Beck Says He's 'Really Sad' He Didn't Let 'Weird Al' Yankovic Record a 'Loser' Parody

·2 min read
Beck and Weird Al
Beck and Weird Al

Lester Cohen/Getty, Neilson Barnard/Getty Beck, "Weird Al" Yankovic

Beck's unlikely hit "Loser" almost got the parody treatment from "Weird Al" Yankovic.

Beck dug deep into the song's origins in Dear Life, a new edition of Audible Original's Words + Music series — and revealed that he regrets not letting Yankovic record his own version called "Schmoozer."

"'Weird Al' Yankovic tried to do a version of it. It was going to be called 'Schmoozer,'" Beck said in an excerpt published by Billboard. "Which I regret denying him permission to do; I think it would have been an amazing video. I'm actually really sad that it didn't happen."

The singer, 51, wrote the song with Carl Stephenson and recorded it in 1992, though it wasn't released until the following year. The breakthrough hit eventually peaked at No. 10 on the Billboard Hot 100, and topped the Alternative Airplay chart.

Yankovic, meanwhile, has been known for his clever parodies of popular songs since the 1970s. Though "Schmoozer" never saw the light of day, Yankovic, 62, did incorporate "Loser" into his 1996 song "The Alternative Polka," which includes new arrangements of nearly a dozen popular songs.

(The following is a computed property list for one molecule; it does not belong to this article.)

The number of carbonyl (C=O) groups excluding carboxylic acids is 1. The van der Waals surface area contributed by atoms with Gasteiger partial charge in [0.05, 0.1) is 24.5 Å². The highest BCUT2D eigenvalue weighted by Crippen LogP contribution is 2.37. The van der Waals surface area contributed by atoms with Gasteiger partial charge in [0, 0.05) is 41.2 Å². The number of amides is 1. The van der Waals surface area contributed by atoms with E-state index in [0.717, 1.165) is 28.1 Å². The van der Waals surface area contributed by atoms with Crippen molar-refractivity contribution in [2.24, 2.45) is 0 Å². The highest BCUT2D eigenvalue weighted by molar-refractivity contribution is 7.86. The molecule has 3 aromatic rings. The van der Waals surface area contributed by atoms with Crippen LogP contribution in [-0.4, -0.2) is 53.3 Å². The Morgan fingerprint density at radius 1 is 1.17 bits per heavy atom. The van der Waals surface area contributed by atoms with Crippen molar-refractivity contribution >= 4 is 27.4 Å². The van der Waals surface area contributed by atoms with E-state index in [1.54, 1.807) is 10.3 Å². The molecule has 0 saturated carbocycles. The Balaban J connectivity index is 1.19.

In the excerpt, Beck recalled writing "Loser" "on the spot," and struggling to get it accepted by record companies.

"It got rejected by everybody," he said. "So after a couple of years of this, they ended up putting that song out. Five-hundred copies. And somehow, on its own, it just got on the radio and it went straight to No. 1 and was in the top five for a year. And so all these labels were coming back like, 'Hey, we said that song would never go anywhere, and it was this and that, but hey, can we talk?'"

RELATED: Daniel Radcliffe to Portray 'Weird Al' Yankovic in Roku Original Movie About Parody Musician

Despite the song's eventual success, Beck said he still struggled to find his footing in the music industry, and was told that his songs were "not real songs" and that he should consider going back to school instead of pursuing a career in music.

"It wasn't really taken seriously at all. And when it came out and it was popular, it still wasn't taken that serious at all," he said. "I mean, you can go back to the press of the day. I just remember myriad articles and headlines of one-hit wonder, joke band, Beck novelty act. I remember there was a review in a big paper in L.A. once and it was not a lot of kindness. I felt very dismissed and kind of like a bit of a footnote."

Dear Life will be released on Friday.